The starting gun has been fired on the politicisation of the (unaccountable) judiciary. The (unaccountable) House of Lords is to consider the issue – and what little commentary there has been since consultation was launched on 13 May has been (unaccountably) favourable. Parliamentary scrutiny is deemed a good thing, not least because the Judicial Appointments Commission is seen as a rather bad thing.
The remit of the House of Lords Constitution Committee inquiry ranges over various issues, but crucially it asks: “Should Parliament scrutinise judicial appointments?” High among its concerns is that “decisions made by individual judges now regularly provoke political and public debate and public confidence in the legal system has been tested”.
What this means is that the public – or more accurately the press and certain politicians – do not like some of the judgments that judges have arrived at. As a result, the cry has gone up that the judges are “unaccountable”. Here are some examples:
David Cameron 2010: “It’s your life that’s affected by political decisions and the people who make those decisions should answer to you – that’s why we need accountability … And it’s why we will abolish the Human Rights Act and introduce a new Bill of Rights, so that Britain’s laws can no longer be decided by unaccountable judges.”
Michael Howard 2011: Powers of ‘unelected, unaccountable’ judges should be slashed, says former Tory leader.
Bill Cash 2011: “The sovereignty of Parliament is the democratic basis of the UK constitution but has become increasingly questioned by judicial assertions.”
Paul Dacre (Daily Mail editor-in-chief): “It is the others I care about – the crooks, the liars, the cheats, the rich and the corrupt sheltering behind a law of privacy being created by an unaccountable judge.”
Douglas Carswell MP 2011: “How much longer can we justify having a remote and unaccountable Judicial Appointments quango appoint judges?”
Well, not much longer, it would seem. It must be said, the Judicial Appointments Commission has not exactly covered itself in glory. The JAC is bureaucratic, slow and inefficient and not delivering on its brief to increase judicial diversity. The appointment of millionaire ex-Etonian barrister Jonathan Sumption to the UK Supreme Court, a post to be taken up, apparently, at his convenience, is quite rightly being used by commentators as a stick to bash the commission.The balancing appointment of the eminently staid Sir Nicholas Wilson, who came up through the Family Division and Court of Appeal, didn’t help. Both, in their own special ways, are far from being people in touch with the world.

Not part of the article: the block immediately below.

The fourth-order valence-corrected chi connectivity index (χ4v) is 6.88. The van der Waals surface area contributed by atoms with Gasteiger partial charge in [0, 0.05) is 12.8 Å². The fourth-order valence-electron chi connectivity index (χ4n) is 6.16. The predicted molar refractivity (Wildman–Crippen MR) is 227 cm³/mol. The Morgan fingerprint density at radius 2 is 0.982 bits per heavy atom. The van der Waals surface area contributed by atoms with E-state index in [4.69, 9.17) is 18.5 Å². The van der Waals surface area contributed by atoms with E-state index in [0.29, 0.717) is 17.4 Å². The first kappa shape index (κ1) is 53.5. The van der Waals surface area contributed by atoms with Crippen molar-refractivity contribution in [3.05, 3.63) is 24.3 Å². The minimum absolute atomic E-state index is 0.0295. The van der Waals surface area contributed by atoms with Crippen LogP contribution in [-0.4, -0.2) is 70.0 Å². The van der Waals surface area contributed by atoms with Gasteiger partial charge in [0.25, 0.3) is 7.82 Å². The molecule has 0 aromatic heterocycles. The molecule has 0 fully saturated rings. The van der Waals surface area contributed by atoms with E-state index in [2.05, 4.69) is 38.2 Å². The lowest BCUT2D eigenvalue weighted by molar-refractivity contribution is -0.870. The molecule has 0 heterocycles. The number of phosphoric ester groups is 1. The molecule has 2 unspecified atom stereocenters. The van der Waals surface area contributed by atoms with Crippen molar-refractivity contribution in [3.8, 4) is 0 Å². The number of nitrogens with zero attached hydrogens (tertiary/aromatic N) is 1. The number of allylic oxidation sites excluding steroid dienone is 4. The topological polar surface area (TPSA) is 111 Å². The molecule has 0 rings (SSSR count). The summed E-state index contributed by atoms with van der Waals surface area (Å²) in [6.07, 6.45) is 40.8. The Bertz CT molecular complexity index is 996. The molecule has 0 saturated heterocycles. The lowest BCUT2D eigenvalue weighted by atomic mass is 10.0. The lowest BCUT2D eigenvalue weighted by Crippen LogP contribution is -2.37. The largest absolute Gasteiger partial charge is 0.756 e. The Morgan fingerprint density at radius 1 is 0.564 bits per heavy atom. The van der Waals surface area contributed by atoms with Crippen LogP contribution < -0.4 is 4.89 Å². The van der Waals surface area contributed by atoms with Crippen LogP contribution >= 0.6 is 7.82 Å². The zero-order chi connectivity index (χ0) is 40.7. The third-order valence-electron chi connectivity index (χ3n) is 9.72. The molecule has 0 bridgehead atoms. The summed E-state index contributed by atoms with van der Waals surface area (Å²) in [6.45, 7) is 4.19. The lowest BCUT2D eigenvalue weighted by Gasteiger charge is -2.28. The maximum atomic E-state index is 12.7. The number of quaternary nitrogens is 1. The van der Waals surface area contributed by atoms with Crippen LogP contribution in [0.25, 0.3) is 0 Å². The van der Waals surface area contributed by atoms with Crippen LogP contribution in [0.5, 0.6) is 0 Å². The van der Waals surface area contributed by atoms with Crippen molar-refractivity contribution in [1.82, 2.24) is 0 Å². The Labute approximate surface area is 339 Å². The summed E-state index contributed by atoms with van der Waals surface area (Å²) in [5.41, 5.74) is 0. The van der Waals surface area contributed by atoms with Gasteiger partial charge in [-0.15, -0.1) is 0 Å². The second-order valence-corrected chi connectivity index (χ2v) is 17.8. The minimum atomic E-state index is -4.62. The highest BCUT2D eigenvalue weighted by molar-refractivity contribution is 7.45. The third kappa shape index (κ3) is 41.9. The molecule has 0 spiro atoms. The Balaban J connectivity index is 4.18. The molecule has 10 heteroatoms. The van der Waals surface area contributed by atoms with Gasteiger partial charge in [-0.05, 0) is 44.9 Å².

But the real issue at stake is as outlined in the political comments above. The Judicial Appointments Commission is supposed “to maintain and strengthen judicial independence” – and that is what offends the Camerons, Cashes and Carswells of this world.
The most controversial area that must be covered by the House of Lords Constitution Committee inquiry will be the UK Supreme Court. Britain, despite Montesquieu’s views on the matter, has come late to the idea of the separation of powers and an independent judiciary. Not until 2009, thanks to the Constitutional Reform Act 2005, were the old Law Lords detached from the House of Lords where they, theoretically, had a legislative as well as judicial role. The aim was to ensure their independence in the light of Article 6 of the European Convention on Human Rights:
“In the determination of his civil rights and obligations or of any criminal charge against him, everyone is entitled to a fair and public hearing within a reasonable time by an independent and impartial tribunal established by law.”
Article 6 ECHR
Immediately there were complaints such as this in the Daily Telegraph that “a Supreme Court is likely to be emboldened to go much further than its predecessor in making rulings beyond what Parliament intended”.
There is certainly a view, enunciated more authoritatively (pdf) by the Master of the Rolls, Lord Neuberger, in 2009, that the UK Supreme Court could become a constitutional court on the US model even though Parliament is not bound by a constitution, only by laws it makes (and unmakes) itself. The argument is that the Human Rights Act 1998 and judicial review allow judges to challenge statute and declare executive action unlawful (as in the Sharon Shoesmith affair).
Of course politicians do not like that sort of thing, which is why they want to get their sticky fingers on judicial independence – to make judges “accountable”. The idea of some form of parliamentary scrutiny is bound to come up in the Lords inquiry – not least because the committee itself has asked the question: “Is there a case for introducing confirmation hearings for the most senior judicial posts”. (It’s called a leading question in legal parlance – designed to elicit the answer you want.)
The House of Lords Constitution Commission will examine this along with any other proposals to deal with judges’ “unaccountability” – or independence from government and Parliament, as it should properly be called. That a political body should do this at this time – so soon after important changes intended to enhance judicial independence – is deeply worrying.
The Lords Constitution Commission reported on Judicial Appointments in 2012, concluding: “We support the current appointments model and believe that no fundamental changes should be made.” It rejected a parliamentary role because “Political considerations would undoubtedly inform both the selection of parliamentarians to sit on the relevant committees or panels and the choice of questions to be asked”. Various recommendations for change were made particularly on enhancing diversity. The report is here: Publications.parliament.uk/pa/ld201012/ldsele (pdf).